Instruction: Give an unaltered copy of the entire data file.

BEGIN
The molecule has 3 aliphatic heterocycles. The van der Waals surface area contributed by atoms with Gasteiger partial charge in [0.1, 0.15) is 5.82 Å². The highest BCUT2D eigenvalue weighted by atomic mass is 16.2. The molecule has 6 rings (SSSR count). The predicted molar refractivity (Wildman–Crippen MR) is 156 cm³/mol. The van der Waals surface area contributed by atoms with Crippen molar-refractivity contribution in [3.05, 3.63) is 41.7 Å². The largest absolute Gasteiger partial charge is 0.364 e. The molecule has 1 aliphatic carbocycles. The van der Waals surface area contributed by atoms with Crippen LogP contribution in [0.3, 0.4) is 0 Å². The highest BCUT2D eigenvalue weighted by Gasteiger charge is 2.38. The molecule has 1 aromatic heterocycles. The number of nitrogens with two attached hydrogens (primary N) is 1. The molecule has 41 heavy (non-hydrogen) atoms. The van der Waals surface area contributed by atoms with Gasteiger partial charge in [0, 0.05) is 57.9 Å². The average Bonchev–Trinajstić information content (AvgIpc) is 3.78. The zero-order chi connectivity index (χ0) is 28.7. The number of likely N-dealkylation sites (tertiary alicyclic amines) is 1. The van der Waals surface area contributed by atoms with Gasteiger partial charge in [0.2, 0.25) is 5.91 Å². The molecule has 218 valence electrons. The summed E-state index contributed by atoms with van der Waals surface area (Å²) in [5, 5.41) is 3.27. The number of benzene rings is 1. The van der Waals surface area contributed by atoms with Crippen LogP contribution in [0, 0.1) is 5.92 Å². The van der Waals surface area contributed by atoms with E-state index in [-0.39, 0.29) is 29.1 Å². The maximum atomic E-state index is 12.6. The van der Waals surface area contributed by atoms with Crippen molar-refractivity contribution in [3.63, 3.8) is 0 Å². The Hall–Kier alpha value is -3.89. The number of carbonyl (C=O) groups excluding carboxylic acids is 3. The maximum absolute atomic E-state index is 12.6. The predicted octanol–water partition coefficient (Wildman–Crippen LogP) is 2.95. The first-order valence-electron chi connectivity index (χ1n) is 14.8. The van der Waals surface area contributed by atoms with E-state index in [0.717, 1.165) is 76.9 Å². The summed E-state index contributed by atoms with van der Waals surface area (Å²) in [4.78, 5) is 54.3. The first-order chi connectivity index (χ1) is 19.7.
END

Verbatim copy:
The molecule has 3 aliphatic heterocycles. The van der Waals surface area contributed by atoms with Gasteiger partial charge in [0.1, 0.15) is 5.82 Å². The highest BCUT2D eigenvalue weighted by atomic mass is 16.2. The molecule has 6 rings (SSSR count). The predicted molar refractivity (Wildman–Crippen MR) is 156 cm³/mol. The van der Waals surface area contributed by atoms with Crippen molar-refractivity contribution in [3.05, 3.63) is 41.7 Å². The largest absolute Gasteiger partial charge is 0.364 e. The molecule has 1 aliphatic carbocycles. The van der Waals surface area contributed by atoms with Crippen LogP contribution in [0.3, 0.4) is 0 Å². The highest BCUT2D eigenvalue weighted by Gasteiger charge is 2.38. The molecule has 1 aromatic heterocycles. The number of nitrogens with two attached hydrogens (primary N) is 1. The molecule has 41 heavy (non-hydrogen) atoms. The van der Waals surface area contributed by atoms with Gasteiger partial charge in [0, 0.05) is 57.9 Å². The average Bonchev–Trinajstić information content (AvgIpc) is 3.78. The zero-order chi connectivity index (χ0) is 28.7. The number of likely N-dealkylation sites (tertiary alicyclic amines) is 1. The van der Waals surface area contributed by atoms with Gasteiger partial charge in [0.2, 0.25) is 5.91 Å². The molecule has 218 valence electrons. The summed E-state index contributed by atoms with van der Waals surface area (Å²) in [5, 5.41) is 3.27. The number of benzene rings is 1. The van der Waals surface area contributed by atoms with Crippen LogP contribution in [0, 0.1) is 5.92 Å². The van der Waals surface area contributed by atoms with E-state index in [-0.39, 0.29) is 29.1 Å². The maximum atomic E-state index is 12.6. The van der Waals surface area contributed by atoms with Crippen molar-refractivity contribution in [3.63, 3.8) is 0 Å². The Hall–Kier alpha value is -3.89. The number of carbonyl (C=O) groups excluding carboxylic acids is 3. The maximum absolute atomic E-state index is 12.6. The predicted octanol–water partition coefficient (Wildman–Crippen LogP) is 2.95. The first-order valence-electron chi connectivity index (χ1n) is 14.8. The van der Waals surface area contributed by atoms with E-state index in [0.717, 1.165) is 76.9 Å². The summed E-state index contributed by atoms with van der Waals surface area (Å²) in [4.78, 5) is 54.3. The first-order chi connectivity index (χ1) is 19.7.